3. Forest Temple (Ocarina of Time)
Deep within the Sacred Woods, the Forest Temple is the first dungeon Link finds himself in after pulling the Master Sword and becoming an adult. With twisting hallways and open-air elements, it’s a change of pace from the straight-forward dungeons Link faced as a child.
The main puzzle in the Forest Temple involves hunting the four Poe Sisters to return their flames to the central room. Once Link does this and finds the Fairy Bow, he can challenge the dungeon boss, Phantom Ganon, and free his childhood friend and sage Saria.
It’s easy to get lost in the Forest Temple, but it doesn’t feel frustrating here. Every room has secrets to discover, like playing the Song of Time to remove blocks and draining a well to navigate through it to the next area.
One of the most memorable aspects of the Forest Temple is the music. It’s an eerie theme that sets the tone that the world has changed in seven years and that Link isn’t a kid anymore. The song is haunting and fitting for the atmosphere of a dungeon infested with Poes.
Because of the fitting atmosphere along with the mix of unique enemies and an appropriate difficulty spike, it’s no wonder the Forest Temple is a fan favorite.
2. Stone Tower Temple (Majora’s Mask)
Located within the Ikana Canyon, the Stone Tower Temple is the ultimate dungeon in Majora’s Mask. While the previous dungeons made use of one of Link’s transformation masks, the Stone Tower Temple makes use of all three: Deku, Goron, and Zora.
The Stone Temple Tower is all sorts of weird. Where to even begin? Link can use the Elegy of Emptiness to summon disturbing statues that look like him to solve puzzles. The Giant’s Mask is a special mask that can only be used in the dungeon’s boss room and allows Link to grow to an enormous size in order to face Twinmold.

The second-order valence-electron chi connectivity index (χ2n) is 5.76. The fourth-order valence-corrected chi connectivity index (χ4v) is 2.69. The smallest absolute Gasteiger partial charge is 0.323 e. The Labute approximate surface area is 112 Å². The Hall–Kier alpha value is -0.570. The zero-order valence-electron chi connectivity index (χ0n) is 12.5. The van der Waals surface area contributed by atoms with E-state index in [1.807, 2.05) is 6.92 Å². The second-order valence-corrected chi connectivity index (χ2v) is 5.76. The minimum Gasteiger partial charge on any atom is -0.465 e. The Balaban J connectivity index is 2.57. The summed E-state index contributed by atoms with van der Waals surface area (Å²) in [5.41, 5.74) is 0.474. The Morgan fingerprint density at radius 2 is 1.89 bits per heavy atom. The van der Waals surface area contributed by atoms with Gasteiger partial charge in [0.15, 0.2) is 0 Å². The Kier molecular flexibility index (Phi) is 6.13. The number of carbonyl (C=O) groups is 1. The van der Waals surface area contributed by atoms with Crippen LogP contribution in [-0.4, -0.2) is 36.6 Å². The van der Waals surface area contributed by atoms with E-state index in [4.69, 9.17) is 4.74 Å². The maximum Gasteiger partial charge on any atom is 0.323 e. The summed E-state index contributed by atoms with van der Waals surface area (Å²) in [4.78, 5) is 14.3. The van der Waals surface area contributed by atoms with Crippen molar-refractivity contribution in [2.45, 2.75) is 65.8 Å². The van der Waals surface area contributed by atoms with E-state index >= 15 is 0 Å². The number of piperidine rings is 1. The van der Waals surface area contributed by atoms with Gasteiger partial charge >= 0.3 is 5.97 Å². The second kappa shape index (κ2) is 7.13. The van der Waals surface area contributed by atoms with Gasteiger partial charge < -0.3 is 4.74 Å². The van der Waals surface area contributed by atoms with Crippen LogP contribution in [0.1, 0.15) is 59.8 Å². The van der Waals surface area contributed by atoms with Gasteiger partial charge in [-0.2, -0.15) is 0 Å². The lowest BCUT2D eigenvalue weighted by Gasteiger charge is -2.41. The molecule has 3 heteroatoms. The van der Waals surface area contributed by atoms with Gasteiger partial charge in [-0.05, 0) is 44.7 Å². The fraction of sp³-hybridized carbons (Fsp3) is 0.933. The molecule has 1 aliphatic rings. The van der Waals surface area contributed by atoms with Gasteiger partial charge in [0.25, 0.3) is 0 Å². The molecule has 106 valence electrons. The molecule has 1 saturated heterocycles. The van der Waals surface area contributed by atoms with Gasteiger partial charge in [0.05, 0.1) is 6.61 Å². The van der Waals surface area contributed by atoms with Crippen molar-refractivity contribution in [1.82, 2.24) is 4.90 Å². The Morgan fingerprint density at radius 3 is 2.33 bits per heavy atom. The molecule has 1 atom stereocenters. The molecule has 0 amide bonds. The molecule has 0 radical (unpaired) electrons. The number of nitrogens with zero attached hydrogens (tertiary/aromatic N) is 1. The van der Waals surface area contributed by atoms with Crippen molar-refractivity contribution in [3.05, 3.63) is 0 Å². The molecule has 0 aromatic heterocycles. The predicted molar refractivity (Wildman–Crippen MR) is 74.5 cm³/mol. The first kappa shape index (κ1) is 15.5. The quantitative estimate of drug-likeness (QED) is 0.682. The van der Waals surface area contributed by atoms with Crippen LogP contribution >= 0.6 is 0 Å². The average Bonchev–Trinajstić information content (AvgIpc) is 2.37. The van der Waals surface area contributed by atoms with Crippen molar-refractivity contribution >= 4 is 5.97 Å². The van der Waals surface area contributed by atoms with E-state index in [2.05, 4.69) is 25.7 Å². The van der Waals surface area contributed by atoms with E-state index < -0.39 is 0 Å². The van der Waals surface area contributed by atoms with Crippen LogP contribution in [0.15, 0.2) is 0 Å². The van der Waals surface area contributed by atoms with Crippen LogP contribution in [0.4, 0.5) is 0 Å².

But what makes the Stone Tower Temple most memorable is that Light Arrows can be used to flip the entire dungeon upside-down.
This literally gives a new perspective to solving the puzzles and facing enemies—something we had a tiny taste of in Ocarina of Time’s Forest Temple, but this dungeon improved on the idea greatly, which is why we rank it slightly higher.
The lore behind the Arbiter’s Grounds is pretty deep. Located on the far edges of the Gerudo Desert, this dungeon was originally built as a prison for those awaiting sentence to the Twilight Realm. This is evident through the chains, cells, and even bones found within it.
The first part of this dungeon has Link running around to hunt four Poes to return their flames to a central room (sound familiar?) and proceed deeper into the grounds. This is where the dungeon really begins to open up.
Here, Link acquires the Spinner, which allows him to ride metal rails and reach parts of the dungeon he couldn’t before. This item is so much fun, and it’s a shame it wasn’t used more outside of Arbiter’s Grounds, because it made for a very memorable boss battle with Stallord.
After Stallord’s defeat, Link finds the Twilight Mirror, which is a huge turning point in the game.
Arbiter’s Grounds is a dungeon that checks every box for a great Zelda dungeon: plot significance, creepy atmospheric music, a wide range of puzzles and enemies, and a fun, two-phase boss fight. There is no doubt that it is the best the series has to offer.